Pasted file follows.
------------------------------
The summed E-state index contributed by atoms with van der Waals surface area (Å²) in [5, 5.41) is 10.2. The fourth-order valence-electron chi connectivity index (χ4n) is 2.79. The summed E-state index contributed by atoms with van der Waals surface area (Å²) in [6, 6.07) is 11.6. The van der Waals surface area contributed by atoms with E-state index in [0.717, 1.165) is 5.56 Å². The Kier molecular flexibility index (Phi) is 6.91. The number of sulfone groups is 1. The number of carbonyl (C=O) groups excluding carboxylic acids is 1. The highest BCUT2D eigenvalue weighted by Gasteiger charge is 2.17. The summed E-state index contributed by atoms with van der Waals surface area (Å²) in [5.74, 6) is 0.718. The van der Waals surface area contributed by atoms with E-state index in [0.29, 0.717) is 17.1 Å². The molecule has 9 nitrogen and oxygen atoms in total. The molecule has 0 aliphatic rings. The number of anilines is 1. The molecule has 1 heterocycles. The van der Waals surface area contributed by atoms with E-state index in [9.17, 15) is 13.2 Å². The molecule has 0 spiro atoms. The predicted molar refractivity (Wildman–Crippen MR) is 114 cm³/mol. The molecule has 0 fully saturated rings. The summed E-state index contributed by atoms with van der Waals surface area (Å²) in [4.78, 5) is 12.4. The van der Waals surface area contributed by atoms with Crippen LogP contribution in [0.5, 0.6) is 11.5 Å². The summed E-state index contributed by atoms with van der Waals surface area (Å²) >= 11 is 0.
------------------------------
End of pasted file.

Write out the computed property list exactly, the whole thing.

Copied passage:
The summed E-state index contributed by atoms with van der Waals surface area (Å²) in [5, 5.41) is 10.2. The fourth-order valence-electron chi connectivity index (χ4n) is 2.79. The summed E-state index contributed by atoms with van der Waals surface area (Å²) in [6, 6.07) is 11.6. The van der Waals surface area contributed by atoms with E-state index in [0.717, 1.165) is 5.56 Å². The Kier molecular flexibility index (Phi) is 6.91. The number of sulfone groups is 1. The number of carbonyl (C=O) groups excluding carboxylic acids is 1. The highest BCUT2D eigenvalue weighted by Gasteiger charge is 2.17. The summed E-state index contributed by atoms with van der Waals surface area (Å²) in [5.74, 6) is 0.718. The van der Waals surface area contributed by atoms with E-state index in [0.29, 0.717) is 17.1 Å². The molecule has 9 nitrogen and oxygen atoms in total. The molecule has 0 aliphatic rings. The number of anilines is 1. The molecule has 1 heterocycles. The van der Waals surface area contributed by atoms with E-state index in [9.17, 15) is 13.2 Å². The molecule has 0 spiro atoms. The predicted molar refractivity (Wildman–Crippen MR) is 114 cm³/mol. The molecule has 0 fully saturated rings. The summed E-state index contributed by atoms with van der Waals surface area (Å²) in [4.78, 5) is 12.4. The van der Waals surface area contributed by atoms with Crippen LogP contribution in [0.5, 0.6) is 11.5 Å². The summed E-state index contributed by atoms with van der Waals surface area (Å²) >= 11 is 0.